“Shit,” Janet says over the chopper’s intercom. “The bloody bait’s in the hut!”
We’re sitting in the helicopter on the helipad outside Ruahine Corner Hut. The pilot has taken our food and bedding inside. I go to get out of the chopper to tell him, then remember we’re not meant to budge. I put my seatbelt back on.
When he comes back, the situation is explained over the roar of the engine and I’m soon sitting in the machine by myself, wondering what I’d do if the handbrake slipped.
Choppers are not cheap to hire. We’d come all this way to rebait a few hundred stoat traps and narrowly averted leaving half our bait in the hut. Tramping and helicopter rides are fun, but we had a job to do.
The Potae trap network is the Ruahine Whio Protectors’ biggest and most difficult area of operation. More than 600 single-set DoC 200 traps sit in gullies, on mountains, beside rivers, on slips and amongst thick bush at 100 metre intervals. Our job was to check, clear, reset and rebait every one of those traps. Weather allowing, this gets repeated once a month.
“600 traps. 100 metres apart. Pfff. That’s not that much. There are six of you. What’s the big deal?” you are perfectly entitled to ask. My answer would be that this is a perfectly big deal because that equates to 60kms of trapline through some of the steepest, crumbliest, and gnarliest country anyone with the slightest bit of sanity has ever laid a trapline out on.
It seems like a two minute chopper ride from Ruahine Corner Hut to the Ikawatea ridgeline and Janet and I are soon readying ourselves for the day’s work. Crisis with the bait averted, it becomes apparent that we have another problem. Our route down to Ikawatea Forks Hut isn’t on a track, it meanders through forest that seems to be recovering from the ravages of overgrazing by deer. Traps that once sat in quite open forest floor are becoming hard to find. Each trap has a GPS coordinate, but the GPX file Janet got from DoC the day before hasn’t matched up with the terrain. According to the Garmin...we’re a kilometre...over there.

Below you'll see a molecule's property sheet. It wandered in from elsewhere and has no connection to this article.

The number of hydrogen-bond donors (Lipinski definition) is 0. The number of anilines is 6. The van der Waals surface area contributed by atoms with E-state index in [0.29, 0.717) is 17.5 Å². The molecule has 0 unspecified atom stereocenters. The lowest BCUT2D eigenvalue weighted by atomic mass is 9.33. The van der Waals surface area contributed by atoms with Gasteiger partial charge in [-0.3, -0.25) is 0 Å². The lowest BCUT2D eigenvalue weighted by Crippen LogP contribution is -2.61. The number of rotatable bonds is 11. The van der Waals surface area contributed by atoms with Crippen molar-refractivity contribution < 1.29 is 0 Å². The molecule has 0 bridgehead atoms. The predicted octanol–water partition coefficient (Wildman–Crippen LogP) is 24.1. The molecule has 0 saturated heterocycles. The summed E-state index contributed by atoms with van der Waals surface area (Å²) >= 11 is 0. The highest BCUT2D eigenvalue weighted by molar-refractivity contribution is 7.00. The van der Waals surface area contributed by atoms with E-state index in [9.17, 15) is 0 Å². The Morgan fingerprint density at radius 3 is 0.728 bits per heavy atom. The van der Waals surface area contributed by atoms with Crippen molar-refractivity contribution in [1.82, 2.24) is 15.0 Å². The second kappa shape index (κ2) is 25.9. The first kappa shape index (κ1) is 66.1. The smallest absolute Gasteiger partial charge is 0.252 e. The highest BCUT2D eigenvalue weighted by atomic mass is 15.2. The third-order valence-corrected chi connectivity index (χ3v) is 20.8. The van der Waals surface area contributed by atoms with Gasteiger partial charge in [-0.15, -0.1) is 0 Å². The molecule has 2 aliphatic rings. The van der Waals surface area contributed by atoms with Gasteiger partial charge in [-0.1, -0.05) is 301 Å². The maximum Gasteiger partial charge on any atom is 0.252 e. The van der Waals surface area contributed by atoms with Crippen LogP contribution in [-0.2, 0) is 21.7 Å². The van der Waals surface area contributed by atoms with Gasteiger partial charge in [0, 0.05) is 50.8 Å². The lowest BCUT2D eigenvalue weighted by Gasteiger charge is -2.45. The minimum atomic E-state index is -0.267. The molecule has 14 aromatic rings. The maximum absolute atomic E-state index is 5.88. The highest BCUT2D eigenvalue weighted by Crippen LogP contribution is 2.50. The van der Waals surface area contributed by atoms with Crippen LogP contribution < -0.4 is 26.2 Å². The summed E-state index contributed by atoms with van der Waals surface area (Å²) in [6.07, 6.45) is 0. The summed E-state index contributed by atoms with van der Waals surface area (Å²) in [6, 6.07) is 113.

We’re soon wandering through thick scrub following a random line of fading pink tape that often disappears. It’s not tiring work, but it’s slow and a little frustrating. Pairs of trappers tend to bunnyhop traps...while one person clears one trap, the other walks to the next one and does the same. It makes for efficient travel. We tried, but the undergrowth was too thick. We couldn’t see the next trap, and couldn’t see each other if we strayed too far. Often we found ourselves splitting up as we looked for the next pink ribbon or trap. Occasionally we’d have to call each other in and start our search again.